For the artists in this exhibition the yearning for a raw depiction of the world has taken president. Working under the constraints of traditional techniques they have a preoccupation with craftsmanship, although the rules are broken as the title suggests. Exploring the complicated relationship between humankind and nature, its disorder and abandonment is an aspect that these artists enjoy. The interplay of the human and 'the wild' is the thread that ties these artist together.
Cedar Lewisohn's practice utilises the physically laborious techniques of wood block printing, both for the performative qualities of its intensive process and its poetic and timeless aesthetic. He allows the natural grain and rustic nature of the material to dictate his primal neo-expressionist gestures. Often inking up and overlaying onto 'hacked' rather than carved panels Lewisohn creates unique artists editions with misappropriated narratives, leaving the activity of his process apparent and raw. Mainly depicting figures in classical poses Lewisohn mischievously infuses his subject matter with more deviant traces of sexuality and debauchery offering a glimpse into a nocturnal world of drunken hobos, swarthy celebrities, and alluring degenerates. Subverting and abusing the rules of craftsmanship Lewisohn works directly onto large wooden panels, embossing his images by hand rather than using a print bed. The ink leaves its grubby traces and his figures defy their author, taking on a life of their own.
Cedar Lewisohn is an artist, curator and writer based in London. He was included in 'Songs of Hate & Love' at Ancient & Modern and recent solo exhibitions have been held at Five Years, London 2007 and Institute Andrew Gilbert, Berlin 2008. Lewisohn is currently a curator for Tate Media and recently curated 'Street Art at Tate Modern in conjunction with his recent publication of of the same title. He was curator of The 'Busan Biennale Sculpture Project' 2008 and contributes a regular diary blog for the Saatchi Gallery's web magazine.
Ben Rivers shoots on 16mm film, often black and white, and processed in the kitchen sink, giving the appearance of ageing, archival footage. The artist shoots on an old Bolex wind-up camera, which can only offer a continuous shot of 30 seconds. This arduous process has limitations turned to the artist's advantage to accumulate fragments of situations. For 'Wild Shapes' Ben Rivers will present his new film 'Ah Liberty!' 'depicting an extraordinary family who inhabit a rural and sublime landscape'. Rivers builds a strong bond and friendship, following the family's three boys who live in this isolated territory. Free from the constraints of modern life and its influences the boys are able to create their own fictional world, using imagination and role-play to perform their impish and mischievous rituals. Rivers charges this menace, further, by inter-dispersing sound bites from thriller, b-movies and horror to great effect. During the process the artist collaborates with subjects by offering them props, thus breaking down the conventional rules of documentary film making to capture a more sensory and emotional depiction reminiscent of Scottish filmmaker and poet Margaret Tait and American photographer Ralph Eugene Meatyard. Rivers' films are not primarily documentary or ethnographic in style, despite referring to these genres. Rather, his work is personal and fragmented.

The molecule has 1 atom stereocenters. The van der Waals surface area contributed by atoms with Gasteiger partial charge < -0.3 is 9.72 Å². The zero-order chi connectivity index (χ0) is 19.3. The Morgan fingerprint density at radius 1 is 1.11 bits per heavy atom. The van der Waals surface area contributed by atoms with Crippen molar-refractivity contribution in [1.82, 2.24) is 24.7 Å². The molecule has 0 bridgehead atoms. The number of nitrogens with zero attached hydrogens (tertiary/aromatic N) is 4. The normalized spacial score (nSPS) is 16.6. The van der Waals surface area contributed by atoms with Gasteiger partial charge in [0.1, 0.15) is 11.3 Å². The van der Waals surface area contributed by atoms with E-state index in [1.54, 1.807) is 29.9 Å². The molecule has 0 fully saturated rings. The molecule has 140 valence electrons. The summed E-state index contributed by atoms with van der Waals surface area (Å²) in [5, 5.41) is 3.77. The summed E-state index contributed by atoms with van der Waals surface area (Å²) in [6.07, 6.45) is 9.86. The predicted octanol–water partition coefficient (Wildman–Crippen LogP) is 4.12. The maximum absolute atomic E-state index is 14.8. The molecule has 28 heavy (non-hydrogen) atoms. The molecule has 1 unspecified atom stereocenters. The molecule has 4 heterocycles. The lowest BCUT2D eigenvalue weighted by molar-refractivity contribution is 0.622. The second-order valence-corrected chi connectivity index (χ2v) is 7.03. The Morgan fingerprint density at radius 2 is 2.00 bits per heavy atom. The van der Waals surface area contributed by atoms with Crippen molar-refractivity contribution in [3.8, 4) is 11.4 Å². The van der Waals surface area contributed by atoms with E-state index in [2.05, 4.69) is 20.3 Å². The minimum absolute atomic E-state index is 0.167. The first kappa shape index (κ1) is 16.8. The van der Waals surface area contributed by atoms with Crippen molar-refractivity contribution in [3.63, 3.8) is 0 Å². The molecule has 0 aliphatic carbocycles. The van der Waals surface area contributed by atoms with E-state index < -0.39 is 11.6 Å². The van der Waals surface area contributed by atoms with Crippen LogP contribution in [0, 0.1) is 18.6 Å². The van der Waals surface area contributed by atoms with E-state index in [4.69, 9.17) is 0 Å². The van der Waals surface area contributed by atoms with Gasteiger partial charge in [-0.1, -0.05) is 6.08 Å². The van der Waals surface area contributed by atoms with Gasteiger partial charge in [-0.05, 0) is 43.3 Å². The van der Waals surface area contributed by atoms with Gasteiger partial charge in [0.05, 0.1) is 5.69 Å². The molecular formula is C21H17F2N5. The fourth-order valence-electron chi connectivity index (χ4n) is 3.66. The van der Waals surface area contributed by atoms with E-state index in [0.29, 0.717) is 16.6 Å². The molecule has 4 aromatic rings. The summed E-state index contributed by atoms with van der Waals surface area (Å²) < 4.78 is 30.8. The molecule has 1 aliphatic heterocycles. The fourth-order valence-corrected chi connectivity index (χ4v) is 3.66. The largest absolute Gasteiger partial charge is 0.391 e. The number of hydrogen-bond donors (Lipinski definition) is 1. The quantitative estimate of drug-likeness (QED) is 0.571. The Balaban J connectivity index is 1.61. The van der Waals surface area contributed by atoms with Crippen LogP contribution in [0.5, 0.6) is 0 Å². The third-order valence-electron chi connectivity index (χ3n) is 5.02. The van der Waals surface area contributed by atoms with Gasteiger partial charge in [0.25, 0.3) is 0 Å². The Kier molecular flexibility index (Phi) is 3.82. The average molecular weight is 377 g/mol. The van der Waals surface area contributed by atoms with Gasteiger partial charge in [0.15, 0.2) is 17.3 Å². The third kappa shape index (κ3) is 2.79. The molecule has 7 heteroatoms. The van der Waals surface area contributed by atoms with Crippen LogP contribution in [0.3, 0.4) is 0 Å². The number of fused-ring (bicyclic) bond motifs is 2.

Ben Rivers born in Somerset lives and works in London. He has screened his films in International Film Festivals and Art Spaces worldwide and received commissioning awards from The Arts Council of England, London Artists Film and Video Awards and The Netherlands Film Fund. His two recent works 'This is My Land' and 'The Coming Race' were included in 'if' at Bloomberg Space in March this year. Rivers' on going project 'The Brighton Cinematheque', which he co-founded in 1996, is a regular screening programme of recent and historical works, which highlight his interests in dealing with the complex strategies to convey cinematic histories within film making. Included in the ICA's Nought to Sixty programme Rivers held a unique screening drawing from his own ideas and fellow artist film-maker friends.
Ben Cottrell's work ranges from collage, painting to sculpture. His process of making demonstrates his interest in polarities. It is both conscious and unconscious, improvised and decided; constructing layered fictions or mythologies which are both physical and psychological. Cottrell uses 'the cut' to produce shards of dramatic tension within his work, both physically and metaphorically. He cuts into paper, wood, surface and image to reveal and evoke a more ambivalent force such as a spirit or myth. Elements, which are derived from horror and fantasy are projected onto ideas of nature to create visible fictions that retain an element of belief. He sources from fantasy and images of nature, often describing landscapes or epic hyper-real spaces making reference to a more overdriven heightened colour in contrast to nature´s heavy earthiness. As a result expressionism and other existing cultural contexts such as horror and fantasy are simultaneously explored and undermined.
Ben Cottrell was born in Cornwall and lives and works in Berlin. He has exhibited extensively in Europe, taking part in 'Right On, Write Off' at Chapman Fine Arts, London and 'La Boum II' Sies + Höke Galerie, Düsseldorf in 2006. In 2007 he had a solo exhibition at 'Galerie Ben Kaufmann', Berlin and he was included in 'Kommando Giotto di Bondone', 'Gió Marconi', Milan in spring this year. For the past six years Cottrell has been co-running 'Forever and a Day Büro' an artist run space based in Berlin with artist, Mariola Groener.